There are several ways to tie a swivel onto your fishing line. The thing to remember is that you need to use the one that you are the most comfortable using. Use it if you find a specific way that works best for you. Ensure it is tight so the fish you catch cannot pull it loose when fighting on the other end.
The five knots that can be used to tie a swivel onto your fishing line are easy to learn and use when out on the river or in the middle of the lake.
- Palomar Knot
- Offshore Swivel Knot
- Improved Clinch Knot
- Triline knot
- Berkley Braid Knot
All these knots will work effectively as long as they are done correctly. Use the one that fits the job and your fishing line. The main thing to remember is that some knots work well with braided lines, and others are more meant for monofilament lines.
Fishing knots can initially seem complicated until you get some practice with them. You should cut off some of your extra lines and practice making these knots at home until you have perfected them.
From there, pick the one you like the best and test it out in the water. Let’s review these knots and learn how to tie the fishing line to a swivel.
How To Tie A Palomar Knot
The Palomar Knot is one of the easiest knots you can use to tie your fishing line to a swivel. It is also one of the most forgiving and can be used with braided or monofilament lines. Braided lines can be hard to get tight, but with this knot, it will be much easier, and you will not have to worry about the monster fish getting away.
- You will want to start by running your finger up the line about 6 inches. That is the point that you will want to bend over to form a loop in the line. This will give you a circle that is about 6 inches long. It can be imperfect; close, so you have room to make the knot.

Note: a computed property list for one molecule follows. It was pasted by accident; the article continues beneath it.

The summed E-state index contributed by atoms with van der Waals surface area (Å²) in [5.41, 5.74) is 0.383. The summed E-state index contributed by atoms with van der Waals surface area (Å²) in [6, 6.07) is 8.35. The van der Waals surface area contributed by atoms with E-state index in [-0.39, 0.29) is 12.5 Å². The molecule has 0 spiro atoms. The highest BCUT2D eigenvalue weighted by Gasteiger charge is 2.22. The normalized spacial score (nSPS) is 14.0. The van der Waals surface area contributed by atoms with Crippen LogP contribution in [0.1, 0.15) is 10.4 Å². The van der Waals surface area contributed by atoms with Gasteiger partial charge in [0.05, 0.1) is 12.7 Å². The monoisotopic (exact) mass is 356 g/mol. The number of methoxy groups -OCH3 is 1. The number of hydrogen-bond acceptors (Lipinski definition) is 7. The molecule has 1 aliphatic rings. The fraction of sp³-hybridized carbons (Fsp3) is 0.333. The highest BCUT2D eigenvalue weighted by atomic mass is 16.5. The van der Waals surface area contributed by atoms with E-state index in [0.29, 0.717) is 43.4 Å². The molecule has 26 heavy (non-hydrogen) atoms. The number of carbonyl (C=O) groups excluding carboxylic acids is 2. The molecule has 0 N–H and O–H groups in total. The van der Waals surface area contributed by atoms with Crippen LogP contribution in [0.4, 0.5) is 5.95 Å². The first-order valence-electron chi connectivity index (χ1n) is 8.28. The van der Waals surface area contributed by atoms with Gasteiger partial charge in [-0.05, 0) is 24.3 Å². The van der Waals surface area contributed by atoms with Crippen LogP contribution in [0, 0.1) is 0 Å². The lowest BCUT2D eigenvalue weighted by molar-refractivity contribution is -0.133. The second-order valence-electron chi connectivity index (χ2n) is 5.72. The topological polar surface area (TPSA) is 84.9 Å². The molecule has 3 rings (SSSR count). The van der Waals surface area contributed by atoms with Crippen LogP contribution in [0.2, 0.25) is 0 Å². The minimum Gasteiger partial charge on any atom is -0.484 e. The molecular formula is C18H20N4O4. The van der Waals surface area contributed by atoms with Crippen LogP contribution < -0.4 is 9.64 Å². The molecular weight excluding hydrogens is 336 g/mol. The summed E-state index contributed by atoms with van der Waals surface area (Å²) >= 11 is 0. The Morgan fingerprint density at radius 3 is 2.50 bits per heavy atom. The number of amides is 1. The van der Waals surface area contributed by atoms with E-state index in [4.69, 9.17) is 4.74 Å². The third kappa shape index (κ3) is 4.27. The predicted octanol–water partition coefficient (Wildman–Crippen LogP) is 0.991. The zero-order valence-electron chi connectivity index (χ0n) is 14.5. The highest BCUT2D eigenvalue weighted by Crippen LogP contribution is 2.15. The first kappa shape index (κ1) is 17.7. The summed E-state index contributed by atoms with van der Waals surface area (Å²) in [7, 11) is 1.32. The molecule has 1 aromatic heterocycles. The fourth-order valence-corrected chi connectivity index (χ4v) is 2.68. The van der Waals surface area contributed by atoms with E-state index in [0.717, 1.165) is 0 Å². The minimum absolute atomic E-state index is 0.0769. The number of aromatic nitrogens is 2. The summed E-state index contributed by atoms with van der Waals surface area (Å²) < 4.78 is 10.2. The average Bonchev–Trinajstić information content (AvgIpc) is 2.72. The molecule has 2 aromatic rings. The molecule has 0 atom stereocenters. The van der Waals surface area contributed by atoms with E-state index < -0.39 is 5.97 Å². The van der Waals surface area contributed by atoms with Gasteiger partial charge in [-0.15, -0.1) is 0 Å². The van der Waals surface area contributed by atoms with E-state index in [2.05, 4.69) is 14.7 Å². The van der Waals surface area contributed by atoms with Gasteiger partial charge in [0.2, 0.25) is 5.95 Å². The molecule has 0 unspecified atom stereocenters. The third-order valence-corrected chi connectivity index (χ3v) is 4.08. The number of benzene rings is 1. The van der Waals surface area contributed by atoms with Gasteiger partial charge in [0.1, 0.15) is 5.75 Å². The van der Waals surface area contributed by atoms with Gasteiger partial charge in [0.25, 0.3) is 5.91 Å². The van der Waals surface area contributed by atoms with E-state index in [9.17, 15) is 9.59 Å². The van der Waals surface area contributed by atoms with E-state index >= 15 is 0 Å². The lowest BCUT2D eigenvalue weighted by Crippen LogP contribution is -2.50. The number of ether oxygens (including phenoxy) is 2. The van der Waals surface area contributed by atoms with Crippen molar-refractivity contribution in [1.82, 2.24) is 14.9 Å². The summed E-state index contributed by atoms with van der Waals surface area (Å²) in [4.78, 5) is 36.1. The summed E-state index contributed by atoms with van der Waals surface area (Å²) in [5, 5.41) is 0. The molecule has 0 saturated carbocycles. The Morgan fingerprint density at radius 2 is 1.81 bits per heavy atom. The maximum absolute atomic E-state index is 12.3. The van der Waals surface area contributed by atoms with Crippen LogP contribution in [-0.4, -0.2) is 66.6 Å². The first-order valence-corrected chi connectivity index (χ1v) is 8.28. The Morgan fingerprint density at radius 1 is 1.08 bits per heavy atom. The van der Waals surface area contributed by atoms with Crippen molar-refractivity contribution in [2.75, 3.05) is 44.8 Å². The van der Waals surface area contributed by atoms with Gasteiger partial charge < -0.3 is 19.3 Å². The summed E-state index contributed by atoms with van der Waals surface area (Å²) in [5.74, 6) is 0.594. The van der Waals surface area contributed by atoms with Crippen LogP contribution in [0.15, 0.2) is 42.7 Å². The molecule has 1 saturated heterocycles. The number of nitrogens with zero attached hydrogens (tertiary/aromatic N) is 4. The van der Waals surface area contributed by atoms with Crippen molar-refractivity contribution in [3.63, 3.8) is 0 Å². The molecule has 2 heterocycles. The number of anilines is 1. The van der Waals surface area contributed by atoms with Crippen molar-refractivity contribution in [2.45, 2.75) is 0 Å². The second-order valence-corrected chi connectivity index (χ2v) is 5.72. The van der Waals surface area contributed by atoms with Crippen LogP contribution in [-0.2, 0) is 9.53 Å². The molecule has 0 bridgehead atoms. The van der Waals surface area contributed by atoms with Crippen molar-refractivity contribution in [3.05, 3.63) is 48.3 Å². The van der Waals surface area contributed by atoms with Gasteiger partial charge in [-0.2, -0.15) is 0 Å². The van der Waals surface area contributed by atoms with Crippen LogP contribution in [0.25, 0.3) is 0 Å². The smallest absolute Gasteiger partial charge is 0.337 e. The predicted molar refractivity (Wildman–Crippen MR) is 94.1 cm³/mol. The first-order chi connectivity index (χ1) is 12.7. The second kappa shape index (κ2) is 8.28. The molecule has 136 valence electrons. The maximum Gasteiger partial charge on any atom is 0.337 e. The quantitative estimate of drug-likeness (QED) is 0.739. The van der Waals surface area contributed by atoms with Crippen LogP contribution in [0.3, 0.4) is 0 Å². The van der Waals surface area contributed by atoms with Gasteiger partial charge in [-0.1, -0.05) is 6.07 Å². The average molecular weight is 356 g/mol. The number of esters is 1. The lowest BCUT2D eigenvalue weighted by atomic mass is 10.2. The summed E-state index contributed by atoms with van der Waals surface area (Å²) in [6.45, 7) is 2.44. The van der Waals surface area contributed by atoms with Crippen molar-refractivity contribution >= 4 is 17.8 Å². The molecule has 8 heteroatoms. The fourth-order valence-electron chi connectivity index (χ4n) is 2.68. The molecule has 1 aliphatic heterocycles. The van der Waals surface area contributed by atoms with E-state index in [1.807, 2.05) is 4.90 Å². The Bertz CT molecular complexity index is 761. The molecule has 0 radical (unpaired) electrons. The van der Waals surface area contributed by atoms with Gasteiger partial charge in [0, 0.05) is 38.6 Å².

- A loose basic knot will now need to be tied over the top. Ensure the hook is hanging down on the bottom of the knot.
- Do not tighten the basic knot down. You will want to keep a few inches to pass the hook through on the loop end, which you need to do now. Pass the hook through the loop.
- Pull on the tag end simultaneously with the main line. Once it is getting snug and wet, the line, pull the tagline as tight as possible. Then pull the main line until it is tight.
- Cut off the excess tagline and get the line into the water.
It may seem complicated to tie without having someone show you, so take a look at this great YouTube video that explains it in detail and shows you how well it works with both kinds of lines.
How To Tie An Offshore Swivel Knot
One of the strongest knots you can make is the Offshore Swivel Knot. The great thing about this knot is that if one strand of line breaks, the other will hold until you get the fish in. That is, in theory, anyway, but the point is that it will give you extra strength.
- Start by running your finger up the line about 6 inches and folding it back on itself, forming a large loop.
- Tie a regular overhand loop into the line to hold it in place.
- Place the loop through the eye of the swivel. On each side of the eye, there should be two loops that are facing the exact same way.
- Take the loop on the outer end and twist it one time to lock the swivel in place.
- Take the swivel and wind it through both loops. 4 or 5 wraps should work.
- Now, grab onto the swivel and start pulling it tight.
- Remember to get the line wet before trying to tighten the knot.
This knot is a little more involved than the others but much stronger. Let’s take a look at a demonstration of how the knot should be formed to understand the process better.
How To Tie An Improved Clinch Knot
The Clinch Knot is by far the one most anglers know and use. The problem with it is that the knot never truly tightens itself down. A hard tug on the other end by a fish, or a snag, can lead to the line loosening and letting go. This means you will lose the swivel you tie onto the fishing line and any tackles or lures on the hook side.
- That is why the Improved Cinch Knot is so essential to learn. It takes the easy, well-known knot and improves it with one step.